This year, a couple of cornerbacks will probably land more premium deals, starting with the Cowboys Byron Jones. A former first-round pick who played primarily at safety his first three years, Jones has settled in at cornerback the past two seasons and excelled. He only has two interceptions in five years but has developed into a shutdown corner, which is a highly-valued asset in the NFL.
There are lots of either-or options in this year's list of potential free agent corners. Do you want the ascending Jones or Denver's Chris Harris, who is 31 and thus possibly past his prime. Harris will probably get a big deal, too, and he brings more of a track record. Another team may choose to move him back into the slot, where he has excelled in the past.
Or how about the duo of Minnesota's Trae Waynes and Carolina's Brian Poole, who have different NFL pedigrees? Waynes is a former first-round pick who has great speed and has been good enough to start the last three years but has never really developed into a star. Poole, meanwhile, was an undrafted free agent who got a shot in Atlanta due to injuries at the position and earned a one-year deal with the Jets last year. Poole had a good season in New York playing in the slot and might now be able to command a longer contract in free agency.
The contrast between Tennessee's Logan Ryan and Kansas City's Kendall Fuller is one of risk management. Ryan is one of the safer options on the corner market, if the Titans let him get there. He's been a good and productive defender for seven years in New England and Tennessee and last year he picked off four passes and tied for third in the league with 18 passes defensed. Fuller was part of the trade that sent Alex Smith to Washington after he had a strong season playing in the slot for the Redskins in 2017. Last year, however, he got hurt and lost the slot job to Tyrann Mathieu; at the end of the season, the Chiefs were giving him a look at safety. Could he return to a slot corner role and excel?
As may be obvious from the previous paragraphs, there are a lot of options for teams who specifically want help in the slot, and the profile of the nickel corner has grown in recent years. In addition to Harris, Poole and Fuller, other possible slot options on the market are Mackensie Alexander, Darqueze Dennard and Tramon Williams. Dennard comes with some injury concerns, having missed 10 games over the past two years. Williams struggled some in 2019 and will turn 37 two days before free agency but finished the season strong.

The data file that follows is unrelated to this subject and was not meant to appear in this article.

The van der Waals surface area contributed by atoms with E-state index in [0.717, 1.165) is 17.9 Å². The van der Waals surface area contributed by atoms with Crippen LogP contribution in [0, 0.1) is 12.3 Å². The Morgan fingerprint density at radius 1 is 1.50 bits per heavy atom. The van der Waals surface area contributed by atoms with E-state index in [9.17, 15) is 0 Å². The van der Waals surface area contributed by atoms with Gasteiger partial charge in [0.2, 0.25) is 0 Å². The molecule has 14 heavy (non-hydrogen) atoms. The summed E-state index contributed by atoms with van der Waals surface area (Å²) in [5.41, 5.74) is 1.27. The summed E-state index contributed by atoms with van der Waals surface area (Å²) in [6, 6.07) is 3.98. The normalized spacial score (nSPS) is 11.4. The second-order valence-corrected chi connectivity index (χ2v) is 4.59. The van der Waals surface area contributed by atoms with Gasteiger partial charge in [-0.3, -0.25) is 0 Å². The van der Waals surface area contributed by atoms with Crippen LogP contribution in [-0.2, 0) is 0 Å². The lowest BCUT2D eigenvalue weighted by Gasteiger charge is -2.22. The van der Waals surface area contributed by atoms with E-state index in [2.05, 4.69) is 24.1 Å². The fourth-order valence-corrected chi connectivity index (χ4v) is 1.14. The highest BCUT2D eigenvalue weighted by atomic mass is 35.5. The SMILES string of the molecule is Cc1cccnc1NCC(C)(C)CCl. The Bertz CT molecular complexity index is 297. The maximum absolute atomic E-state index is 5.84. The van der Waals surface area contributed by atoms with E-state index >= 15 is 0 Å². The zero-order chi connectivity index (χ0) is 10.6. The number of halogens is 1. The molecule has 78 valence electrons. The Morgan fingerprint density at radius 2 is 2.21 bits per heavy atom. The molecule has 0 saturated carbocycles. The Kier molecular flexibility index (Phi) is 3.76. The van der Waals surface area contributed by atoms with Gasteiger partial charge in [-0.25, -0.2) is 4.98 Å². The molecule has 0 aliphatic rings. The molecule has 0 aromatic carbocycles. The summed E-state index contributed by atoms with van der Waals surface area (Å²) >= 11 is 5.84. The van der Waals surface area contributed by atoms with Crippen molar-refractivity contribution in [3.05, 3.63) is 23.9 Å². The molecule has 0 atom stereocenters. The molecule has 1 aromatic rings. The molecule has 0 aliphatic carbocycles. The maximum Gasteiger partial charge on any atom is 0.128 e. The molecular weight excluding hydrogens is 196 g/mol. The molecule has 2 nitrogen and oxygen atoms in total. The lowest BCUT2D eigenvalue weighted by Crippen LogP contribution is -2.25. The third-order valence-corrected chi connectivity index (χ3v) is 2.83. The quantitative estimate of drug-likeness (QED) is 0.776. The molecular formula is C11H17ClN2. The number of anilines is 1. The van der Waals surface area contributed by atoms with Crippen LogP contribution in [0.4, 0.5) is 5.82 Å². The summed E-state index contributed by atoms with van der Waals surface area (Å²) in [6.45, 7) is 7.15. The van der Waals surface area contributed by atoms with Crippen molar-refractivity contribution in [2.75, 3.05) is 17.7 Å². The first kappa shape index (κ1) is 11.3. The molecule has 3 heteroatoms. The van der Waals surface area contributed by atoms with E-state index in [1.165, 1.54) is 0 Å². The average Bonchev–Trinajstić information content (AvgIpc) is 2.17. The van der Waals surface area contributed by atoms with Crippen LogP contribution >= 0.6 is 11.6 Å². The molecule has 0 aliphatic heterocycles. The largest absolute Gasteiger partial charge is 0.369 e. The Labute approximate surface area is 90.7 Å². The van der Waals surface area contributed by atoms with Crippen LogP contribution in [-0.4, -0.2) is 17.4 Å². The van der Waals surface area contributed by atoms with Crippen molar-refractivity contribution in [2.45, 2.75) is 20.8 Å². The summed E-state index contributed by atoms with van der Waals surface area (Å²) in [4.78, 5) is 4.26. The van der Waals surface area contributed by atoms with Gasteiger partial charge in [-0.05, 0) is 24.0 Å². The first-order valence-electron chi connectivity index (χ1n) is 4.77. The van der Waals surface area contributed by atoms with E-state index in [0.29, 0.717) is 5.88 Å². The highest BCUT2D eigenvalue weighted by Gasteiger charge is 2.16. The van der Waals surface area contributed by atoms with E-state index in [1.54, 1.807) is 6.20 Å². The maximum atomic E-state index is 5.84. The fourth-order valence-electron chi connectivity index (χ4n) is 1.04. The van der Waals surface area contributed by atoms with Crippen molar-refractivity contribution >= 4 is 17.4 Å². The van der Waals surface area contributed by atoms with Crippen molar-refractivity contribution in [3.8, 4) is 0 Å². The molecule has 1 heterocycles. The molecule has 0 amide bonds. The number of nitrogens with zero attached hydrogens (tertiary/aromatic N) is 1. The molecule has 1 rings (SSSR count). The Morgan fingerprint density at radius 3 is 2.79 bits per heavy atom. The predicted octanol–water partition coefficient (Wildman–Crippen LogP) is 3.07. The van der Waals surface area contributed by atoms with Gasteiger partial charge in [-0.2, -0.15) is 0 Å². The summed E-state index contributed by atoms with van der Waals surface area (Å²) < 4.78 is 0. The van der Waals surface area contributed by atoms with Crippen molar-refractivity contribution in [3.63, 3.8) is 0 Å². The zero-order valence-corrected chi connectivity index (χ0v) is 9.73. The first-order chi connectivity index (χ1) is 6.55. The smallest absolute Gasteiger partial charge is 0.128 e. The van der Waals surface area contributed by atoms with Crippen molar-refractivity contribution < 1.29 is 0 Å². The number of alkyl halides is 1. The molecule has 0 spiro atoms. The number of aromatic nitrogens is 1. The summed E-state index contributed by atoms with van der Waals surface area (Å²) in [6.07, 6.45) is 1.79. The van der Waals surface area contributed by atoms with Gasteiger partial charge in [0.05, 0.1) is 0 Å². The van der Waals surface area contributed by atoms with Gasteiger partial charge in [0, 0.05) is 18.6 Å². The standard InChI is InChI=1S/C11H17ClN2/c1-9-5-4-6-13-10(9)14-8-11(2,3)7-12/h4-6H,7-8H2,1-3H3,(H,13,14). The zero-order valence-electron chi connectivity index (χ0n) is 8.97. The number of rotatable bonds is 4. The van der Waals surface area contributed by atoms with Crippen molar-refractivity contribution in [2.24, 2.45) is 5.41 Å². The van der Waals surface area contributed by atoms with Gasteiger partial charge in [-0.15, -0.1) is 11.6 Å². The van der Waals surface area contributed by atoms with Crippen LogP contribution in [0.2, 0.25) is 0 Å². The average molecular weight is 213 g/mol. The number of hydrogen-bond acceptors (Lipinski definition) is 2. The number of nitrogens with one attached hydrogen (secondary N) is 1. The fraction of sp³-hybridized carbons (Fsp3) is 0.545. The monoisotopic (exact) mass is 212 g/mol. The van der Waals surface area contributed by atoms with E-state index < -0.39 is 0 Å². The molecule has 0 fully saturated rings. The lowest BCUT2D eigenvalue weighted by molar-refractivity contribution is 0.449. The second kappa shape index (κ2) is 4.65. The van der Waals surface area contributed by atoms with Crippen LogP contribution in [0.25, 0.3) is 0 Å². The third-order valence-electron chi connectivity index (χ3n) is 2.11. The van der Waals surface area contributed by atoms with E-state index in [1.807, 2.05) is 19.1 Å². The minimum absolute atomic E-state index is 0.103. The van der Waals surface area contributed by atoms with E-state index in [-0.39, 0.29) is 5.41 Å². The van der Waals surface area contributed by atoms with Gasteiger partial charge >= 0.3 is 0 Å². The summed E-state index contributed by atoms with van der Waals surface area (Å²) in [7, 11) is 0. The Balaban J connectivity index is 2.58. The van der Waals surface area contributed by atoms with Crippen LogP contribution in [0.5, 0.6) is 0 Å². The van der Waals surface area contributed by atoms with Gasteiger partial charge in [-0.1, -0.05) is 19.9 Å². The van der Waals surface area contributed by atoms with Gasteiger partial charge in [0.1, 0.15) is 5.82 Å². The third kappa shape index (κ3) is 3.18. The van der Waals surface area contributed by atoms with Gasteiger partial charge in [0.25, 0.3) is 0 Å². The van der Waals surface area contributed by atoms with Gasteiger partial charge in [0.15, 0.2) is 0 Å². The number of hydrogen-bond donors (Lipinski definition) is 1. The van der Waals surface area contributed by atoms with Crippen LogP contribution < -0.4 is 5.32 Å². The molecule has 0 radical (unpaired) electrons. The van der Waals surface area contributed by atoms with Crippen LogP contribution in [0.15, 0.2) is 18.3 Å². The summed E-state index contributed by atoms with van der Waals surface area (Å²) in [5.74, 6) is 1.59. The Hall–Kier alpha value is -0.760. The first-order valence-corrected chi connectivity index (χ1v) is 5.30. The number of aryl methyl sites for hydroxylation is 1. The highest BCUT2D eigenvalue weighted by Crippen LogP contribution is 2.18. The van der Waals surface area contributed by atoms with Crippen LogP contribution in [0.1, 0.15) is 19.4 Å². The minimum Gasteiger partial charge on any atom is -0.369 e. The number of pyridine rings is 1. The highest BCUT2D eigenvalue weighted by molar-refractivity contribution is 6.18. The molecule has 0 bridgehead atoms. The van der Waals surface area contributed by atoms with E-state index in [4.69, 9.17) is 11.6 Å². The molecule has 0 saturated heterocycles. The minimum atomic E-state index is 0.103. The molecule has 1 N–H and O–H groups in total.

If the Buccaneers decide to spend at cornerback, they could poach a couple players from division foes. Carolina's James Bradberry is likely to join Jones and Harris near the top of the market after developing into the Panthers' best corner. He's big and has had plenty of experience going against the league's best receivers in the NFC South, including Mike Evans, Julio Jones and Michael Thomas. Eli Apple was the 10th overall pick in 2016, just before Hargreaves, but was traded by the Giants to the Saints in 2018. He has started all 25 games he's played in New Orleans and could still deliver on the first-round promise.
There will also be a number of 30-something veterans on the market this spring. That includes Jimmy Smith, Johnathan Joseph and perhaps former Buccaneer Aqib Talib. Bradley Roby and Kevin Johnson are younger options.
Bucs' Interest Level: Low.
Cornerback depth is hard to cultivate and maintain in the NFL, so every team is constantly searching for more talent at that position. If the right deal were to present itself, the Buccaneers would certainly pay attention.
That said, given their young and locked-in talent at the position, which looked quite promising as the 2019 season progressed, this doesn't look like a spot at which the Buccaneers would allocate a large part of their finite amount of cap space. There are other spots on the defense that are going to need that attention, particularly with the high number of outside linebackers and defensive lineman on the Bucs' own roster that could hit free agency.
Then there's the comment below by Head Coach Bruce Arians just after the 2019 season, when he was asked about the secondary and the possibility of adding to it in the draft. After discussing some of the uncertainties at safety, Arians followed with this about the cornerback spot:
"We're fine at corner. But again, if there's somebody on the board and he's the best player on the board at that position we'll take him."
There's a difference between choosing not to pass up a talented corner if he falls to your spot in the draft and actively going shopping on the free agent market. As noted above, Davis, Dean and Murphy-Bunting all have a good chance to open 2020 as starters (including the slot job as a starting position); if the Bucs were to add a high-priced veteran, how would those pieces then fit? Expecting three corners to all be healthy for 16 games isn't wise, so depth is necessary, but the Bucs will likely find more economical options.